Sorry for the delay in posting our Friday Frolics. Life loves to interrupt, but here we are and let's get going to Noelle's question this week:
Do you write to please yourself or your target audience?
Let's get to it:
Myself. I have to be comfortable with what I'm writing in order to write something I think my target audience will enjoy. Taking into consideration the requirements of the erotic genre and mixing with (hopefully) solid writing in general.
My first draft is always written to please myself. I will step away and come back to reread it later. It gives me perspective to see if the physicality is logical and whether the action is sexy or clunky. In my current story for Naughty Royals, I am debating a few of the scenes. There are things I believe would happen logically in the situation, but I’m trying to keep it light with a little tension. It could easily get pretty dark and I don’t want to go that way. And now I’m off on a tangent. One lesson I took to heart years ago: I was reading a historical romance that I enjoyed up to the very end. The heroine wasn’t an idiot. The hero wasn’t a date rapist. And the heroine had a little dog she adored. And at the very end, the author had the bad guy kill the dog. She Killed the freaking dog! And that wasn’t even the worst sin to me. The heroine was all ‘happily ever after’ with the hero and didn’t seem to give the dog a second thought. I might have forgiven the author if there had been mourning and tears. Anyway, if I do something bad, I want there to be consequences, and since I don’t want the story to end on a depressing note, I don’t want to do anything unforgivably bad.
I write whatever is dictated to me by my characters, and they happen to be sleazy paranormal creatures most of the time. However, after my characters have had their say, I naturally go back in to fit it with what I perceive the target audience would love to read.
Well, I write for myself! I assume that the target audience is "out there" and I have a general idea of what their interest is - the parameters, so to speak. So other than the basic parameter, I plot and write the story for myself. If the readership likes what I wrote, great! If not, well... But to write to please the "target audience" is like writing for hire. If I'm writing for hire, and I'm paid accordingly, then yes I'll write something to please the audience. If I'm paid through royalties, as I am, then I'll go with the parameters and write the actual story to my satisfaction (and hope the audience likes it).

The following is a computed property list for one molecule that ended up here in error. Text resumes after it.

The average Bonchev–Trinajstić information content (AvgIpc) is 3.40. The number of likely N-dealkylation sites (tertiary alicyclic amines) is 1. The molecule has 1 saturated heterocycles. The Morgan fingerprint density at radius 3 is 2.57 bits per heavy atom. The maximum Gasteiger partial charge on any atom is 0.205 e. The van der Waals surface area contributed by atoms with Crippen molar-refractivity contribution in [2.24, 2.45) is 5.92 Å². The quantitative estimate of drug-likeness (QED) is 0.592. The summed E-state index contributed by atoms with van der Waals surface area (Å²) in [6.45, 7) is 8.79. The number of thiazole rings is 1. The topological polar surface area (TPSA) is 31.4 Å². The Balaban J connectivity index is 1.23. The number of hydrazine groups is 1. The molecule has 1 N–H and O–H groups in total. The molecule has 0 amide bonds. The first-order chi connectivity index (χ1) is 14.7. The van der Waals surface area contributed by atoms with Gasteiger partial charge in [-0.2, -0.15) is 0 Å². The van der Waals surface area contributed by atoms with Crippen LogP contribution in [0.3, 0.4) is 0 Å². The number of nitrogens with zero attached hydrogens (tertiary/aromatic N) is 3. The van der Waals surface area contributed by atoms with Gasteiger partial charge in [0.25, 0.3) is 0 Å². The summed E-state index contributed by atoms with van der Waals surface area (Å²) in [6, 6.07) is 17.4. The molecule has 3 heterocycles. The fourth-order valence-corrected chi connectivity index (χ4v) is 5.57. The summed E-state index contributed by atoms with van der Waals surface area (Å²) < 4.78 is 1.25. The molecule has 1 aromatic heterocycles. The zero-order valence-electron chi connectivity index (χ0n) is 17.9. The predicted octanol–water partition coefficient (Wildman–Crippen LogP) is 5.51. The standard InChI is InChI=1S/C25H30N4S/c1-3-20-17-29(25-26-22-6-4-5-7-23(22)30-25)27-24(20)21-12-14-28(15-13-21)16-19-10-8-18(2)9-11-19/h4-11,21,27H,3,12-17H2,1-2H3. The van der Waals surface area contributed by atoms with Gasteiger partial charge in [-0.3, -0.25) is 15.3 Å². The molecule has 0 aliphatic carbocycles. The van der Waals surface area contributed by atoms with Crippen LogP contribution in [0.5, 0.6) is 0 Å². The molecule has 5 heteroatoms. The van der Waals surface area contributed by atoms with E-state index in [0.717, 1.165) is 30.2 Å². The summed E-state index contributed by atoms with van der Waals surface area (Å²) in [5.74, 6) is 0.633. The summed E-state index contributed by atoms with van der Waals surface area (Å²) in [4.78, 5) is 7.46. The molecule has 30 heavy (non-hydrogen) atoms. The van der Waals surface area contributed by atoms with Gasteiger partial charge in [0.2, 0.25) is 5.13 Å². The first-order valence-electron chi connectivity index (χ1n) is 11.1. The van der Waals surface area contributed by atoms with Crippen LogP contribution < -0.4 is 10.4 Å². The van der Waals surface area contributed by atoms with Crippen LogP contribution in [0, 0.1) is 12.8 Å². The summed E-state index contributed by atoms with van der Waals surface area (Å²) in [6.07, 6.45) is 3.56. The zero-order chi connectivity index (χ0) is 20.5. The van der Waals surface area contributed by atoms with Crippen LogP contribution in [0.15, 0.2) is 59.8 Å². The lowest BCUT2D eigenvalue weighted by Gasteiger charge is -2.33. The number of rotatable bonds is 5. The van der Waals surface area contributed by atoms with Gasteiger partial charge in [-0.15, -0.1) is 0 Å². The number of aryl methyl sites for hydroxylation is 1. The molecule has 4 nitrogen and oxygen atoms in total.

I write to please myself, mostly. Although, I do try to target a reading audience, which doesn’t always work out the way I’d like. Lol I learned long ago that what I needed to do was write what I wanted to read. Even if that meant most people wouldn’t read or even look it. Writing, creating worlds and characters, is all a form of enjoyment. If you aren’t enjoying writing then why are you writing to begin with? It’s an art, like painting or drawing. Art is passion. Passion comes from the soul. An artist (of words and/or pictures) gives the world beauty.
So for me, writing is something I do to please myself. Do I want to please readers? Yes, what writer doesn’t want to bring joy to another person? But, whether I’m writing for publication or not, I’m still writing. Because I’m happiest when I’m writing.
If I enjoy reading my own work (Some authors find this hard to do), I figure my readers will like what I write as well. I tend to write for my own enjoyment. I have eleven titles with MuseItUp Publishing, and I feel comfortable in my craft. But even with my early books, I created stories I wanted to read (though some of the characters and the plot lines sometimes went in directions I never intended—but I’m so glad they pulled me along those different paths!). That holds true for writing a hot love scene. I had one reviewer label my work as sensuous romance. It’s not necessarily sweet and it’s not really graphic. But it will raise your temperature a degree or two.
To be honest, I never read much romance and very little graphic romance. That doesn’t mean that I don’t know what’s going on in the bedroom. It just means I prefer to write a scene as if I’m the lady being romanced (even though it’s in third person). Therefore I want certain things considered in lovemaking. I want dignity between two lovers. I don’t use certain words that other writers might feel very comfortable using, but I’m not going to use some euphemisms that would make you laugh.
A male editor friend of mine told me once that he read a romance submissions that made him burst out laughing. The author wrote that the romantic interest in the book had entered the bedroom and “his manhood filled the room.” The author must have meant that his male mystique filled the room. The editor read something quite different. I learned from that editor’s response to be careful about my euphemisms.
Thank you for dropping over, we appreciate it. Have a fun weekend and hope to you see next week.
Remember, if you have a question or anything you want us to muse about just drop me a line at MuseChrisChat@gmail.com